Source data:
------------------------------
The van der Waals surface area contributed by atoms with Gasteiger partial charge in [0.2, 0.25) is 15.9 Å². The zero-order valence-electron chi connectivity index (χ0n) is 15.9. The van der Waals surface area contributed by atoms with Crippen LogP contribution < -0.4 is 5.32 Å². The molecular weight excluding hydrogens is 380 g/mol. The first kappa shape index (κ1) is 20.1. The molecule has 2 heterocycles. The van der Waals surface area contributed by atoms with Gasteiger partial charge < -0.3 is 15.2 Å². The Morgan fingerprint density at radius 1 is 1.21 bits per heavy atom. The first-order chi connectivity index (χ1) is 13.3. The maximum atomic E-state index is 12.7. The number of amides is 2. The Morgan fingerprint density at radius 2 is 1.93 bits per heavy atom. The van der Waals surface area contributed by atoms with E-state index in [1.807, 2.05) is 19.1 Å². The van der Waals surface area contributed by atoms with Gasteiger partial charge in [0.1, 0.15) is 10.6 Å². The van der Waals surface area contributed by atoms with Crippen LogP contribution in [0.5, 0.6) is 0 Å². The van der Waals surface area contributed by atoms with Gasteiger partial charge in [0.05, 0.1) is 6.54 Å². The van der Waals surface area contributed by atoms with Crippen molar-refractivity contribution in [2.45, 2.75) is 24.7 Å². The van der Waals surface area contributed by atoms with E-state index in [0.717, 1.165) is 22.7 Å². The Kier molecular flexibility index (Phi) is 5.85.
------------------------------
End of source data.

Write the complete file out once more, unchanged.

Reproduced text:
The van der Waals surface area contributed by atoms with Gasteiger partial charge in [0.2, 0.25) is 15.9 Å². The zero-order valence-electron chi connectivity index (χ0n) is 15.9. The van der Waals surface area contributed by atoms with Crippen LogP contribution < -0.4 is 5.32 Å². The molecular weight excluding hydrogens is 380 g/mol. The first kappa shape index (κ1) is 20.1. The molecule has 2 heterocycles. The van der Waals surface area contributed by atoms with Gasteiger partial charge < -0.3 is 15.2 Å². The Morgan fingerprint density at radius 1 is 1.21 bits per heavy atom. The first-order chi connectivity index (χ1) is 13.3. The maximum atomic E-state index is 12.7. The number of amides is 2. The Morgan fingerprint density at radius 2 is 1.93 bits per heavy atom. The van der Waals surface area contributed by atoms with E-state index in [1.807, 2.05) is 19.1 Å². The van der Waals surface area contributed by atoms with Gasteiger partial charge in [0.1, 0.15) is 10.6 Å². The van der Waals surface area contributed by atoms with Crippen LogP contribution in [0.5, 0.6) is 0 Å². The van der Waals surface area contributed by atoms with Gasteiger partial charge in [0.05, 0.1) is 6.54 Å². The van der Waals surface area contributed by atoms with Crippen molar-refractivity contribution in [2.45, 2.75) is 24.7 Å². The van der Waals surface area contributed by atoms with E-state index in [0.717, 1.165) is 22.7 Å². The Kier molecular flexibility index (Phi) is 5.85.